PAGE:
What exactly does Jesus mean when the king hosting his son’s wedding banquet says, “Many are called, but few are chosen”?
I have struggled with this parable because the king’s violent tendency and angry actions significantly conflict with my understanding of God’s nature. The God I know reflects both patience and gentleness and does not choose to give love and grace to certain people over others. Therefore, I believe this parable conveys a picture of a merciful God who relentlessly pursues our presence and participation in the grand plan to love.
Whether we refuse or promptly respond to God’s invitation to discipleship, God does not love us any less or more. But God may call upon others who are willing and able to show love and care, while waiting for us to answer perhaps another call or a new opportunity for participation in kingdom life.
We do not passively wait for Yahweh to choose or invite us; instead, God patiently awaits our response to the invitation. Some commentators deem “the wedding robe” to represent a new way of life we accept or begin when we accept the invitation to discipleship. The difficulty comes in accepting but doing nothing. There is no authentic Christian faith without living a new life. Failure to do so will lead us ultimately to the pain of weeping and gnashing of teeth.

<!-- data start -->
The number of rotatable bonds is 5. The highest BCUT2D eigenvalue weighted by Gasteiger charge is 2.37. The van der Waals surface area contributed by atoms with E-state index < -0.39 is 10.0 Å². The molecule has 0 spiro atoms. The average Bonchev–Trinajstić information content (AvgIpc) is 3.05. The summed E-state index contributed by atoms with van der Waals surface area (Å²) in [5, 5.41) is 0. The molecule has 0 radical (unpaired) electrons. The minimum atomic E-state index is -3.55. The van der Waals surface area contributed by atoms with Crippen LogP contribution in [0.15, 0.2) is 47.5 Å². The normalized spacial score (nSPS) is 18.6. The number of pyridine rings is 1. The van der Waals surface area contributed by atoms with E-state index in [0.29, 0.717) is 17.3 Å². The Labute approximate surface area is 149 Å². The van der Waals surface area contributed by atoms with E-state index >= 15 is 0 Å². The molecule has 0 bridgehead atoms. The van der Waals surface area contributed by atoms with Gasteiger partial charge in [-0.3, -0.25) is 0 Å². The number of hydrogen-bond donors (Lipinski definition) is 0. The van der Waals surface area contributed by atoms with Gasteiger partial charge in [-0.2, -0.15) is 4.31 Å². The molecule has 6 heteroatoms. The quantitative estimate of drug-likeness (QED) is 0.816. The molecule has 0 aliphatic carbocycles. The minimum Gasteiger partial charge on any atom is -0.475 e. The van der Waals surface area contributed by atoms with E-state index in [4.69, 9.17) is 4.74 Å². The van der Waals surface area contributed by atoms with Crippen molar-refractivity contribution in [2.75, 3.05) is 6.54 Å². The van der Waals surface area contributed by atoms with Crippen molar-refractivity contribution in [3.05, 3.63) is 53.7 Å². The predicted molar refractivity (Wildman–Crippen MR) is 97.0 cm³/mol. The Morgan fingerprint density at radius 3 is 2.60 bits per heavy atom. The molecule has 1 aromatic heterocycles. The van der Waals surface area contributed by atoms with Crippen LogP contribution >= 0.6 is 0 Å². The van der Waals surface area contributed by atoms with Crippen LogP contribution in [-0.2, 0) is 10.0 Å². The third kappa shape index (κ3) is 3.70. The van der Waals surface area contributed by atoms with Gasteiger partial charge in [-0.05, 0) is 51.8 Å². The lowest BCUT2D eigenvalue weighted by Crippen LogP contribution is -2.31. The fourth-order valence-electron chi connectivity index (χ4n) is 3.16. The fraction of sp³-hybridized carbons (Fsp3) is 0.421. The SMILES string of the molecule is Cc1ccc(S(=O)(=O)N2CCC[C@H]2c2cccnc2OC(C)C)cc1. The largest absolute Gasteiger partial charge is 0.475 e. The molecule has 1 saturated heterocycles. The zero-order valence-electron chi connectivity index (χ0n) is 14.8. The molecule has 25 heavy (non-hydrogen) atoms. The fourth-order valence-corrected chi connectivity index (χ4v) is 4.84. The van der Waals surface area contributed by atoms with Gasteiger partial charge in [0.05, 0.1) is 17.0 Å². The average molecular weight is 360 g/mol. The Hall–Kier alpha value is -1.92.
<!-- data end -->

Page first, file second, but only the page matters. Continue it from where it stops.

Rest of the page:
What new life are you ready to live in order to further God’s kingdom on earth? What will you need to choose or avoid in order to fulfill this invitation to the wedding feast?
God, who knows and still loves, help us tenaciously seek, courageously sing, and clearly see your invitation to new life. Amen.
In Exodus 33 Moses successfully argues that without Yahweh’s merciful presence Israel is no nation and that Yahweh’s and Moses’ efforts have come to naught. Psalm 99 mentions Yahweh’s royal rule, which brings to mind the human agents of that rule: Moses, Aaron, and Samuel. Each of these leaders facilitated Yahweh’s conversation with the people and Yahweh’s rule over them. The opening lines from First Thessalonians raise a question about the church’s understanding of evangelism. Paul and his coworkers experience a change in themselves because of the Thessalonians, who become a living proclamation of the gospel by virtue of their ready acceptance of it. In the Gospel reading, Jesus answers a question with a question and confuses his “audience” both then and today.
• Read Exodus 33:12-23. When have you most longed for a glimpse of God’s glory? How did God give you the assurance you needed?
• Read Psalm 99. Where in your life is forgiveness needed to restore a loving relationship? How have you experienced “a forgiving God”?
• Read 1 Thessalonians 1:1-10. As your Christian faith has developed, how have you seen it move “from head to heart to hands”?
• Read Matthew 22:15-22. How do you give to God “the things that are God’s”? What are some of those things Jesus wants you to give?
Respond by posting a prayer.
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